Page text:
Created through a 7-year-old partnership between the NEH and the Library of Congress, Chronicling America allows visitors access to newspaper pages from Arizona, 1836-1922; California, 1860-1922; District of Columbia, 1836-1922; Florida, 1900-1910; Hawaii, 1836-1922; Illinois, 1860-1922; Kansas, 1860-1922; Kentucky, 1860-1922; Louisiana, 1860-1922; Minnesota, 1860-1922; Missouri, 1836-1922; Montana, 1860-1922; Nebraska, 1880-1922; New Mexico, 1836-1922; New York, 1880-1922; Ohio, 1836-1922; Oklahoma, 1860-1922; Oregon, 1860-1922; Pennsylvania, 1836-1922; South Carolina, 1860-1922; Tennessee, 1836-1922; Texas, 1860-1922; Utah, 1860-1922; Vermont, 1836-1922; Virginia, 1860-1922; and Washington, 1836-1922. The project is conducted in phases, with new states being added to the list each year.

National History Day is a national year-long academic program focused on historical research for 6th to 12th grade students.  Each year, more than half a million students chose historical topics related to a theme and conduct extensive primary and secondary research to prepare original papers, websites, exhibits, performances, and documentaries for entry into local, state, and national History Day competitions.  The program culminates in the national contest, held each June at the University of Maryland.

Watch a live webcast of the 2012 National History Day awards ceremony online, starting at 8:30 a.m. on Thursday, June 14:

About the National Endowment for the Humanities

Created in 1965 as an independent federal agency, the National Endowment for the Humanities supports research and learning in history, literature, philosophy, and other areas of the humanities by funding selected, peer-reviewed proposals from around the nation. Additional information about the National Endowment for the Humanities and its grant programs is available at:


Text reads: Daily Capital Journal. Makers of Oregon History

Daily capital journal. (Salem, Or.) June 11, 1907, Image 1.

Oregon students can get a head start on ideas for National History Day contest entries that include Chronicling America resources by learning about the many historic Oregon newspapers that are currently available through the Chronicling America website:

Astoria, OR:

The Daily Astorian

The Daily Morning Astorian

The Tri-weekly Astorian

Burns, OR:

The Times-Herald

Klamath Falls, OR:

The Evening Herald

Medford, OR:

The Medford Mail Tribune

Ontario, OR:

The Ontario Argus

Portland, OR:

The New Northwest

Saint Johns, OR:

The St. Johns Review

Salem, OR:

The Evening Capital Journal

The Daily Capital Journal 1896-1899

The Daily Capital Journal 1903-1919

The Daily Journal

The Capital Journal

Sumpter, OR:

The Sumpter Miner

 ~ Good luck and happy searching! ~

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Outside Perspectives on Oregon News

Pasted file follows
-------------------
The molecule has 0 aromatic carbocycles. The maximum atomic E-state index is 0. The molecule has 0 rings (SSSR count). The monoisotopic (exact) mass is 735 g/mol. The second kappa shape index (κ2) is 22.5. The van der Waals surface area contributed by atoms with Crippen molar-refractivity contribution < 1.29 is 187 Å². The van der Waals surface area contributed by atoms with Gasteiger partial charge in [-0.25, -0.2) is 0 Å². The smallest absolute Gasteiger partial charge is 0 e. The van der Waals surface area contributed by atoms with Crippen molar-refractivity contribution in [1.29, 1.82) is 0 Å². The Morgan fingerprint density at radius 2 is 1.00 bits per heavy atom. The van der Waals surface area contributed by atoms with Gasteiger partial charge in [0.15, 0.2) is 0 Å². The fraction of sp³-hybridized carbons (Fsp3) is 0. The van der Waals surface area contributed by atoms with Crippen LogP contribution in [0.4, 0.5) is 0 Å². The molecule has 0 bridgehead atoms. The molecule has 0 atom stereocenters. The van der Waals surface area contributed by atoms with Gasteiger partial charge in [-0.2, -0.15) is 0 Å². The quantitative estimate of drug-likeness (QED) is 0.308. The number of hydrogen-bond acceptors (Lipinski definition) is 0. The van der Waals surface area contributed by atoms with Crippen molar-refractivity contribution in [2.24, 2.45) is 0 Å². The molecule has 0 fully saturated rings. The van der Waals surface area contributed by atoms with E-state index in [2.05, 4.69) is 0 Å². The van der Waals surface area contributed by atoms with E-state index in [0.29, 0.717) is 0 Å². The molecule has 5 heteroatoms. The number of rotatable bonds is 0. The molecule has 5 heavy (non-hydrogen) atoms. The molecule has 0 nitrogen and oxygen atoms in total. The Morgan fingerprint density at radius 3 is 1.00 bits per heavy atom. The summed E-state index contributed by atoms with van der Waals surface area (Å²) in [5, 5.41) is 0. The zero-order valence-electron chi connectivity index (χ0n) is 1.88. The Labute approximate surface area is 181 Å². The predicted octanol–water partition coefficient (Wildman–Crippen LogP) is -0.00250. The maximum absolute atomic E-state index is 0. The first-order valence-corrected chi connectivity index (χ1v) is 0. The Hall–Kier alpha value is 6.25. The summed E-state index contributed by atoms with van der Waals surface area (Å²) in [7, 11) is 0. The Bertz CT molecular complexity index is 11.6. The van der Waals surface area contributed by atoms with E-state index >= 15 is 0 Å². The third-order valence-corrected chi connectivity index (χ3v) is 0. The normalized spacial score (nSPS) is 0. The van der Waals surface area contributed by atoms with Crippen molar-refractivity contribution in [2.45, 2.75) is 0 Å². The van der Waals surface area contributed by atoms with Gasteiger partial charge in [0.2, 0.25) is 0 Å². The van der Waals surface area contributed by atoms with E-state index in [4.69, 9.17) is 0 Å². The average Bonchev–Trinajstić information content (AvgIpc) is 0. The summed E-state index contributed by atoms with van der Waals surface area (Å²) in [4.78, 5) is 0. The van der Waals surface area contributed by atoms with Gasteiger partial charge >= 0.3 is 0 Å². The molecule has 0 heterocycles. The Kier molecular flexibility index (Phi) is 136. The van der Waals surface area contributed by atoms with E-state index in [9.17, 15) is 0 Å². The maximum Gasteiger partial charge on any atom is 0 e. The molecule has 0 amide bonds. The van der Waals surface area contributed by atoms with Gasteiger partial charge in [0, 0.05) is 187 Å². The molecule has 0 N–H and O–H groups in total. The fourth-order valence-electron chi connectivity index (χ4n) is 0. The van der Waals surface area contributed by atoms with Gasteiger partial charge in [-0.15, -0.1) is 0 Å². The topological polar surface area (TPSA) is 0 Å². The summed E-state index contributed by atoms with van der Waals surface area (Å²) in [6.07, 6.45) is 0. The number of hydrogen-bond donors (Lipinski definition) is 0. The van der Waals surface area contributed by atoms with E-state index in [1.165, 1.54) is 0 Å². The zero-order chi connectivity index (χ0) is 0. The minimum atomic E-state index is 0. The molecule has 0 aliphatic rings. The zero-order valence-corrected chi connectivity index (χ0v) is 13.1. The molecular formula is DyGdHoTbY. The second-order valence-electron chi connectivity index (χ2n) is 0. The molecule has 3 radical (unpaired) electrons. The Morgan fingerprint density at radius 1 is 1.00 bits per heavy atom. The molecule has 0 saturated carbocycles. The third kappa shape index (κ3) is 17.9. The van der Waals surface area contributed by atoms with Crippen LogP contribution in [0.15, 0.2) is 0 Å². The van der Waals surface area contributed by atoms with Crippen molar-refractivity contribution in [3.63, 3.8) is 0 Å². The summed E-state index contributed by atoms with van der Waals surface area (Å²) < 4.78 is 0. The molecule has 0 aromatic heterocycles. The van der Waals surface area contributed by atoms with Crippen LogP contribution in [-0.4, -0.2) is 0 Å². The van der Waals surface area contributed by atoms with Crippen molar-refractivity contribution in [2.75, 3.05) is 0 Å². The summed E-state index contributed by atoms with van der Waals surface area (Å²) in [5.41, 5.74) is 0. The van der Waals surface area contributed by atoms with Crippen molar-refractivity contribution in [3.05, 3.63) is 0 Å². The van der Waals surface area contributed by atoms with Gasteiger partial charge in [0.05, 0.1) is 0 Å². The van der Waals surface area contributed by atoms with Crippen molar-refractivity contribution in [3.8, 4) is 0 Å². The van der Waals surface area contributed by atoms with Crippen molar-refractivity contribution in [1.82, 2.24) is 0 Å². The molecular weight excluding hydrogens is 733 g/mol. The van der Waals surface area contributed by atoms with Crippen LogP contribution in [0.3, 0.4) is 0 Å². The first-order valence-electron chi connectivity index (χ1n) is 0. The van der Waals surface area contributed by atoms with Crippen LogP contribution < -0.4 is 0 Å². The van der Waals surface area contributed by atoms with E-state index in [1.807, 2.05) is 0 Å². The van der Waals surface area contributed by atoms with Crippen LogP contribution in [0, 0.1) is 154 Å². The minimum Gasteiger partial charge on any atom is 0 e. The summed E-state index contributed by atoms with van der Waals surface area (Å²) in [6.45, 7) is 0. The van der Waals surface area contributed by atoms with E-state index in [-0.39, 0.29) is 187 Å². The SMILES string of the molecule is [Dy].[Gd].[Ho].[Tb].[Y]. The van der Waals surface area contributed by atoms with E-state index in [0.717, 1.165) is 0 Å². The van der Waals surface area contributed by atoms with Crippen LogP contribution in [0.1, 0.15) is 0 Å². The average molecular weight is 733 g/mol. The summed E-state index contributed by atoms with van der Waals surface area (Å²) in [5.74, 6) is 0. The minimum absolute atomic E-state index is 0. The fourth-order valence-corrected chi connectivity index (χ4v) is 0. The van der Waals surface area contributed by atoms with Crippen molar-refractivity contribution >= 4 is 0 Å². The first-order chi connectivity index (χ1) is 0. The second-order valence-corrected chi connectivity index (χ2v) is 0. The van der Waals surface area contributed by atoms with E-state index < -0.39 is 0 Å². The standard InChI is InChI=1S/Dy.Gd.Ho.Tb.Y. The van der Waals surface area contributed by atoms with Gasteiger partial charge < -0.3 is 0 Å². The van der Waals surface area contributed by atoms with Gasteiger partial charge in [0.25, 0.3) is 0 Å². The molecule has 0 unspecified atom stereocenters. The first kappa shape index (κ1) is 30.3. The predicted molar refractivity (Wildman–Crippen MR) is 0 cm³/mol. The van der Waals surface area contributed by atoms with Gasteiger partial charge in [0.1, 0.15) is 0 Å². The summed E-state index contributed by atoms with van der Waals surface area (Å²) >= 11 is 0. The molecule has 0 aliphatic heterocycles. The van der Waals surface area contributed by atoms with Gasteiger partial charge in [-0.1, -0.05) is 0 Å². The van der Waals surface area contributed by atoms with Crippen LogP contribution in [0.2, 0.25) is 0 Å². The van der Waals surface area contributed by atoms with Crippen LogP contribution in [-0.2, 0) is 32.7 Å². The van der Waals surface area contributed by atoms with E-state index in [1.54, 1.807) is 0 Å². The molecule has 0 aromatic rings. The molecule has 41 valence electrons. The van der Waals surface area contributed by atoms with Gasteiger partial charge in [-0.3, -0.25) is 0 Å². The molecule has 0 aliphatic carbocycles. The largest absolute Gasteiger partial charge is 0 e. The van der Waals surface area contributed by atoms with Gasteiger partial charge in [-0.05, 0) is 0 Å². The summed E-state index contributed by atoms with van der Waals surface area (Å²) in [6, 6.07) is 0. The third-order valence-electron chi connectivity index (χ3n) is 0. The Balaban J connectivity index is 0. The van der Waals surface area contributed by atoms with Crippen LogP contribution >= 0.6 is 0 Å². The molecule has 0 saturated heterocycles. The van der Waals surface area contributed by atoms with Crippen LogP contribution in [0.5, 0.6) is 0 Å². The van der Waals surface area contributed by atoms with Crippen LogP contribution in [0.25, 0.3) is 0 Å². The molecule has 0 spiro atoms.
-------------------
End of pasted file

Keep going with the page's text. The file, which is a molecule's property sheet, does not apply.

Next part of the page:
Oregon’s history is not only accessible for searching and browsing through Oregon’s historic newspapers. Several newspapers from other states, available for keyword-searching online through the Library of Congress and National Endowment for the Humanities’ Chronicling America website, can yield a wealth of articles about Oregon. Below you’ll find a few examples of topics and articles that are available, with links arranged by newspaper “sections.”

A newspaper page from The San Francisco Call, March 25, 1900, featuring images of women from Oregon.

The San Francisco call. (San Francisco, Calif.) March 25, 1900, Image 12.


“How We Got Oregon” – A reporter from the Salt Lake Herald (UT) visits the Umatilla Indian Reservation in 1903, and is told a story from pioneer days

“Lewis & Clark Centennial” – Account of the 1905 Exposition in Portland, from the San Francisco Call (CA)

Advertisement for the Great Northern Railway, taken from The Appeal, a newspaper from Saint Paul, Minnesota, on April 29, 1905. Advertisement states: "Scenic suprises all the way to the Lewis and Clark Exposition in Portland, Oregon, if you travel via the Great Northern Railway, the comfortable way, the height of travel and comfort afforded by two through transcontinental trains daily. Tourist sleepers, palace sleepers, buffet library cars, dining cars, a trip acorss the mountains by daylight.

The appeal. (Saint Paul, Minn.) April 29, 1905, Minnesota Law Supplement, Page 24, Image 29.


“Women’s Battle For The Ballot” – Story about the narrow defeat of Oregon’s proposed 1906 equal suffrage amendment, from the Washington Times (DC)

“Political Depravity In Oregon” – The Washington Herald (DC) details a land fraud scandal that was sullying Oregon politics in 1906


“Home Again From The Willamette” – 1893 account of business opportunities in Oregon, from the San Francisco Morning Call (CA)

“Dairy Production In The Pacific Northwest” – 1915 article from the Pullman Herald (WA) with in-depth analysis of agricultural economics in our region